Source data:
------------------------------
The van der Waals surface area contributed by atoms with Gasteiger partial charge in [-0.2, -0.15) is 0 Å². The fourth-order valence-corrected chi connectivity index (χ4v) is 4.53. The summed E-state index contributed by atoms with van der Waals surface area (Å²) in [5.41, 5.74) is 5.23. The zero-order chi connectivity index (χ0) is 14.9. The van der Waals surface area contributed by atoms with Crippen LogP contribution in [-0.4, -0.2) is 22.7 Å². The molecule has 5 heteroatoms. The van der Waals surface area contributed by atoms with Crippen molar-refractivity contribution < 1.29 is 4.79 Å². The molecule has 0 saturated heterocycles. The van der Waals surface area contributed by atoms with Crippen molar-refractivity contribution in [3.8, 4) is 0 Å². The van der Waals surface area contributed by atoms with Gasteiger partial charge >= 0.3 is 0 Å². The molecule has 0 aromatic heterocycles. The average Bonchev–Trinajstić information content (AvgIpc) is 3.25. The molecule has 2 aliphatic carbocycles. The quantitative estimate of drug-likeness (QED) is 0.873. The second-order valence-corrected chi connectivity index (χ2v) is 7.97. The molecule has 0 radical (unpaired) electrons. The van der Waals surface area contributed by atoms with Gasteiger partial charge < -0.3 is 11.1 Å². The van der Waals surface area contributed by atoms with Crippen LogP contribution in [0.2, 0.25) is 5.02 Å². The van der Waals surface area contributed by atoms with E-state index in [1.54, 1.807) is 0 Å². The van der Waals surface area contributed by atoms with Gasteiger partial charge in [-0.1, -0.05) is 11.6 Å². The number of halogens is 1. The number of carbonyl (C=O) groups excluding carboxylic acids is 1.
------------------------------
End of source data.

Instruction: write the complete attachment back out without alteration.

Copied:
The van der Waals surface area contributed by atoms with Gasteiger partial charge in [-0.2, -0.15) is 0 Å². The fourth-order valence-corrected chi connectivity index (χ4v) is 4.53. The summed E-state index contributed by atoms with van der Waals surface area (Å²) in [5.41, 5.74) is 5.23. The zero-order chi connectivity index (χ0) is 14.9. The van der Waals surface area contributed by atoms with Crippen LogP contribution in [-0.4, -0.2) is 22.7 Å². The molecule has 5 heteroatoms. The van der Waals surface area contributed by atoms with Crippen molar-refractivity contribution < 1.29 is 4.79 Å². The molecule has 0 saturated heterocycles. The van der Waals surface area contributed by atoms with Crippen molar-refractivity contribution in [3.8, 4) is 0 Å². The van der Waals surface area contributed by atoms with Gasteiger partial charge >= 0.3 is 0 Å². The molecule has 0 aromatic heterocycles. The average Bonchev–Trinajstić information content (AvgIpc) is 3.25. The molecule has 2 aliphatic carbocycles. The quantitative estimate of drug-likeness (QED) is 0.873. The second-order valence-corrected chi connectivity index (χ2v) is 7.97. The molecule has 0 radical (unpaired) electrons. The van der Waals surface area contributed by atoms with Gasteiger partial charge < -0.3 is 11.1 Å². The van der Waals surface area contributed by atoms with Crippen LogP contribution in [0.2, 0.25) is 5.02 Å². The van der Waals surface area contributed by atoms with E-state index in [1.54, 1.807) is 0 Å². The van der Waals surface area contributed by atoms with Gasteiger partial charge in [-0.1, -0.05) is 11.6 Å². The number of halogens is 1. The number of carbonyl (C=O) groups excluding carboxylic acids is 1.